Throughout the COVID-19 pandemic, many employers have been forced to temporarily lay employees off because of unexpected business disruptions and/or shutdowns. After over a year of media articles, commentary and legal webinars, employers are likely aware that a temporary layoff is presumptively a “constructive dismissal” at common law, which means potential employee lawsuits seeking pay in lieu of reasonable notice of termination.
Arguably in an attempt to address that issue, the provincial government issued a regulation which stated that employees on temporary layoffs were deemed to be on a new category of job-protected leave of absence (infectious disease emergency leave, or “IDEL”) under the Employment Standards Act, 2000 (the “ESA”), and which effectively stated that an employee on a temporary layoff was not constructively dismissed (the “Regulation”). However, the question was whether this legislation limited an employee’s ability to allege constructive dismissal at common law, or whether it only applied to allegations of constructive dismissal under the ESA. Employment lawyers discussed and debated the effect of this legislation for months while we waited for the first court decisions. Well, the first two decisions have rolled out and they come to exact opposite conclusions.
My colleague discussed the first such decision, Coutinho v Ocular Health Centre Ltd, 2021 ONSC 3076, in a blog published last month. In that case, Justice Broad of the Superior Court ruled that the Regulation did not explicitly modify or remove employees’ common law rights, and as such, the default common law presumption that a temporary layoff constituted a constructive dismissal was unchanged. As such, the Court concluded that the laid-off employee had been constructively dismissed at common law, and was entitled to pay in lieu of reasonable notice, despite the fact that she deemed to be on IDEL, and not on a temporary layoff, as a result of the Regulation.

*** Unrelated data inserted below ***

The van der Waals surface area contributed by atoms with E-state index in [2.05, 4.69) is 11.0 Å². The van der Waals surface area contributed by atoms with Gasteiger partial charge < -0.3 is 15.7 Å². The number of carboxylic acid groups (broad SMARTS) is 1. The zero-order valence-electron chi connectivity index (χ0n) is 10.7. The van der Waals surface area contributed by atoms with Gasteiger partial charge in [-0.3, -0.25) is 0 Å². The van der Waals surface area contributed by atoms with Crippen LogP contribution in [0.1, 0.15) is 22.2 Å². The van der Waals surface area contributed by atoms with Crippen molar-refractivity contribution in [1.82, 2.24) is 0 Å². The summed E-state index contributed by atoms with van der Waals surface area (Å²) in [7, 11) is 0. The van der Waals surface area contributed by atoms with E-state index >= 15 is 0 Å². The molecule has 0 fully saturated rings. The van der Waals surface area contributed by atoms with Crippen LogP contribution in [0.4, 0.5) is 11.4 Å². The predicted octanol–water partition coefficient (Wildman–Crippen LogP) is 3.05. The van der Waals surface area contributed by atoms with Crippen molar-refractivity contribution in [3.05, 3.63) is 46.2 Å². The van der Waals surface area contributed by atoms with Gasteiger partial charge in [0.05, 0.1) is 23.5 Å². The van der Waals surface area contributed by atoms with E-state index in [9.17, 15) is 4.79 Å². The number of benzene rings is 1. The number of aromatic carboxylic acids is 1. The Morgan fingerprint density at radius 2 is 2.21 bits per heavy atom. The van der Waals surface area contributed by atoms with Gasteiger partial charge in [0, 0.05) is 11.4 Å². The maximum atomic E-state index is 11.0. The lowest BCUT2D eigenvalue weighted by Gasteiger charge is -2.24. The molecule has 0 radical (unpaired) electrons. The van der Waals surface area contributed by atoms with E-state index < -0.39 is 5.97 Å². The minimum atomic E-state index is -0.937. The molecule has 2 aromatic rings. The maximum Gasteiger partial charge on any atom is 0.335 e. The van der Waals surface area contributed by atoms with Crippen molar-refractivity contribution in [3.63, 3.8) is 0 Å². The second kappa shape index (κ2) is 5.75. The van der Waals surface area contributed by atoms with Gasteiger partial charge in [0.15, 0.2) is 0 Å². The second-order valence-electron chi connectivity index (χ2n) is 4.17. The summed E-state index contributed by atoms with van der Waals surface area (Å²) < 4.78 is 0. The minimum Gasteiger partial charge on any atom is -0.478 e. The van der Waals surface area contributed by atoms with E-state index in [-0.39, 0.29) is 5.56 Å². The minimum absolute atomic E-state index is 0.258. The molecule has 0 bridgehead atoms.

However, on June 7th, 2021, Justice Ferguson of the Superior Court came to precisely the opposite conclusion in Taylor v. Hanley Hospitality Inc., 2021 ONSC 3135. She concluded that the analysis in Coutinho rendered the Regulation effectively meaningless, which would be inconsistent with principles of statutory interpretation. As such, the Court held that an employee on a deemed IDEL cannot simultaneously have been constructively dismissed at common law. Relevant extracts below:
All temporary layoffs relating to COVID-19 are deemed to be IDELs, retroactive to March 1, 2020 and prospective to the end of the COVID-19 period. As such, the plaintiff’s layoff is no longer a layoff. It is an IDEL and the normal rights for statutory leaves are applicable (e.g., reinstatement rights, benefit continuation). This means any argument regarding the common law on layoffs has become inapplicable and irrelevant.
The employee cannot be on a leave of absence for ESA purposes and yet terminated by constructive dismissal for common law purposes. That is an absurd result.
the Regulation can and did change the common law. Effectively, “in these circumstances (COVID-19), you are not laid off, not constructively dismissed, and you are on statutory leave of absence”
 …. exceptional situations call for exceptional measures. The Ontario Government recognized the inherent unfairness in subjecting employers to wrongful dismissal claims as a result of the government imposing a state of emergency. If they did not take action, these claims would only serve to make the economic crisis from the pandemic even worse. It is just common sense.
My view is that Justice Ferguson’s analysis is compelling and gives effect to the apparent intent of the Regulation. However, with the legal rights of thousands of Ontario employees and employers at stake, this is unlikely to be the final chapter in this developing area of law. It is very possible that the Court of Appeal may be asked to weigh in on either this decision or Coutinho, and we can likely expect further trial and summary judgment decisions in the coming months on the same issue as well.
In the meantime, this is likely a positive decision for everyone (except maybe employment lawyers!). If it stands, employers and employees will spend less time and money litigating in court and can focus on getting back to work as Ontario hopefully continues on the path to normalcy. We will continue to monitor developments in this area and will post further updates on our Blog.